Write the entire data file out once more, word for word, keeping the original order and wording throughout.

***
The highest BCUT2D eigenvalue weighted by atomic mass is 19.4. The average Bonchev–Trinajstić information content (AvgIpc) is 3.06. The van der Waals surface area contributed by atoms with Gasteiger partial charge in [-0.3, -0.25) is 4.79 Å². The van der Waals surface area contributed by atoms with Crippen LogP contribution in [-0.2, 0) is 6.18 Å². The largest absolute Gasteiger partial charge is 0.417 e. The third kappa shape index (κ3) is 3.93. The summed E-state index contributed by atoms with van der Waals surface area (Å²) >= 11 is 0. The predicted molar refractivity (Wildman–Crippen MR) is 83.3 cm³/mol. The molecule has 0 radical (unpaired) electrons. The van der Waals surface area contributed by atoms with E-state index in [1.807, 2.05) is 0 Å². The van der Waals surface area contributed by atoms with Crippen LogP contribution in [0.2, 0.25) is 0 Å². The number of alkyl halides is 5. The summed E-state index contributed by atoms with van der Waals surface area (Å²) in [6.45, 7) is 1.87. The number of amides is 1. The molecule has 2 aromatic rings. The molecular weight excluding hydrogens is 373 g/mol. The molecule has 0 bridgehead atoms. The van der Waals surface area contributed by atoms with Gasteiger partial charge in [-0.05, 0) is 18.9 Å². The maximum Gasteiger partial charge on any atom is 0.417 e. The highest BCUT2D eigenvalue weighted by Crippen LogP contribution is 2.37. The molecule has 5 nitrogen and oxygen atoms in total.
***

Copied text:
The highest BCUT2D eigenvalue weighted by atomic mass is 19.4. The average Bonchev–Trinajstić information content (AvgIpc) is 3.06. The van der Waals surface area contributed by atoms with Gasteiger partial charge in [-0.3, -0.25) is 4.79 Å². The van der Waals surface area contributed by atoms with Crippen LogP contribution in [-0.2, 0) is 6.18 Å². The largest absolute Gasteiger partial charge is 0.417 e. The third kappa shape index (κ3) is 3.93. The summed E-state index contributed by atoms with van der Waals surface area (Å²) >= 11 is 0. The predicted molar refractivity (Wildman–Crippen MR) is 83.3 cm³/mol. The molecule has 0 radical (unpaired) electrons. The van der Waals surface area contributed by atoms with E-state index in [1.807, 2.05) is 0 Å². The van der Waals surface area contributed by atoms with Crippen LogP contribution in [0.2, 0.25) is 0 Å². The number of alkyl halides is 5. The summed E-state index contributed by atoms with van der Waals surface area (Å²) in [6.45, 7) is 1.87. The number of amides is 1. The molecule has 2 aromatic rings. The molecular weight excluding hydrogens is 373 g/mol. The molecule has 0 bridgehead atoms. The van der Waals surface area contributed by atoms with Gasteiger partial charge in [-0.05, 0) is 18.9 Å². The maximum Gasteiger partial charge on any atom is 0.417 e. The highest BCUT2D eigenvalue weighted by Crippen LogP contribution is 2.37. The molecule has 5 nitrogen and oxygen atoms in total.